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'Planets' explores myth, fact

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Dava Sobel's The Planets could quite accurately be called a roll call of the solar system. It tackles its subjects with enthusiasm (sometimes too much enthusiasm), marching from Mercury to Pluto and beyond.

At times lyrical, at times somber, Sobel delivers the bare facts about the planets, often noting the dissonance between astrology's romance and astronomy's reality.

Venus, for example, is named after the love goddess but is a vista of volcanoes and acid air cooking along at a hellish 800 degrees.

Sobel's essays are mostly personal ones, a turn from the journalistic perch of her previous best sellers Longitude: The True Story of a Lone Genius Who Solved the Greatest Scientific Problem of His Time and Galileo's Daughter: A Historical Memoir of Science, Faith, and Love.

Readers who appreciated Sobel's rich writing in Galileo's Daughter also will enjoy The Planets.

Those looking for a science-first disquisition on Earth and its neighbors might be disappointed by moments of schmaltz.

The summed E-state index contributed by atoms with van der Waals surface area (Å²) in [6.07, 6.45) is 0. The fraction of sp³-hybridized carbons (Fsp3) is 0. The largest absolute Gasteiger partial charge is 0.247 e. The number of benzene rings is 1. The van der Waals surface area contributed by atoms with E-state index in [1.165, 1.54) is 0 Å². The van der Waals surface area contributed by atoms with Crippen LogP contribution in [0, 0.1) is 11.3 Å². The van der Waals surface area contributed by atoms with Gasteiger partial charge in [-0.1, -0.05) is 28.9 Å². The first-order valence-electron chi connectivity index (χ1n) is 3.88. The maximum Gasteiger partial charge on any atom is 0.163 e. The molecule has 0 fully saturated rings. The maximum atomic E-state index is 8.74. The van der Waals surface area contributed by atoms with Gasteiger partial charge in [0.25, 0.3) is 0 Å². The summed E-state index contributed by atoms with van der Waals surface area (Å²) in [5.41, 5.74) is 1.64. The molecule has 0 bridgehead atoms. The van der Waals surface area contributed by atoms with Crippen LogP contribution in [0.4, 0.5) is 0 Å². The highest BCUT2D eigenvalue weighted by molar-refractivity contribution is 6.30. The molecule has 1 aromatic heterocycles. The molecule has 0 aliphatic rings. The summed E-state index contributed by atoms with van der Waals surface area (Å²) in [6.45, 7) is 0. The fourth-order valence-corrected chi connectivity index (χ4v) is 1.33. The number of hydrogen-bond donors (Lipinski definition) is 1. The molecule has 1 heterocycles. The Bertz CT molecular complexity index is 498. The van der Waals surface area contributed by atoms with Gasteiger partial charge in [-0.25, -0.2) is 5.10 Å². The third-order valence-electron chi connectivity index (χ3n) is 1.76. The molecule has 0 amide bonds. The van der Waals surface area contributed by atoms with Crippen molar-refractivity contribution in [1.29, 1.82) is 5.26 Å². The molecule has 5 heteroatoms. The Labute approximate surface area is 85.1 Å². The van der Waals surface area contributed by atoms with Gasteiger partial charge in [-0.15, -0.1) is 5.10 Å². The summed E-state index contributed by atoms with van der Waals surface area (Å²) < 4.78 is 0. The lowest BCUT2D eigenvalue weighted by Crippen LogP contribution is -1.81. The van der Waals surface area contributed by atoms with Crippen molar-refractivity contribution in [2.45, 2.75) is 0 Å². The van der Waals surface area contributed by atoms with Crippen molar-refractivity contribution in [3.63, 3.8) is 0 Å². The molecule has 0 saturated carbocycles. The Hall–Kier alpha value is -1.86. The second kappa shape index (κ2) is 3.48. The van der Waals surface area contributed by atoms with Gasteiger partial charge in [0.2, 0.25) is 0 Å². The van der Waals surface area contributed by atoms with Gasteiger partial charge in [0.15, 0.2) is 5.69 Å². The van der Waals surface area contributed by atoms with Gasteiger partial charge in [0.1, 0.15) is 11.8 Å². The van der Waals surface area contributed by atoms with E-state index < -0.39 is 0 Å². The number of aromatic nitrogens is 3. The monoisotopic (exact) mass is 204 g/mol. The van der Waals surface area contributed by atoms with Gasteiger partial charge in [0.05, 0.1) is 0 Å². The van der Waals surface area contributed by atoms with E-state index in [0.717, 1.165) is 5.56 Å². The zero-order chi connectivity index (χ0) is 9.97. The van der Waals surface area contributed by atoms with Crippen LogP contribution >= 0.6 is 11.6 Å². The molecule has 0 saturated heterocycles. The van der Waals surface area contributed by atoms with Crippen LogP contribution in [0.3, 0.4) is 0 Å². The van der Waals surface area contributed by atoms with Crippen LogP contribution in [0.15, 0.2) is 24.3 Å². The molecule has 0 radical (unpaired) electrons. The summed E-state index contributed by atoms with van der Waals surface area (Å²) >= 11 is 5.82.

The opening of the chapter on the moon (not a planet but the leftovers of one), for example, is a short soliloquy that likens one of her friends to a moon goddess.

And that's a shame, because the simple truth about planets like Jupiter is mind-bending enough, as Sobel shows in an affecting historical meditation on that planet.

She traces Galileo's discovery of Jupiter's moons in 1610 and the far more recent discoveries made there by his namesake, the Galileo spacecraft.

Jupiter has no surface; it's a gas envelope swirling with counter-directional weather bands that compresses itself into liquid around a solid core of hydrogen, the lightest element.

Sobel mentions at both the book's outset and conclusion that planetary science is enjoying a boom. Rovers are on Mars, an orbiter is exploring Saturn and, for the first time, a probe has landed on Saturn's moon Titan.

Keeping the spotlight on all that science might have rewarded readers at least as much as personal takes on planets.

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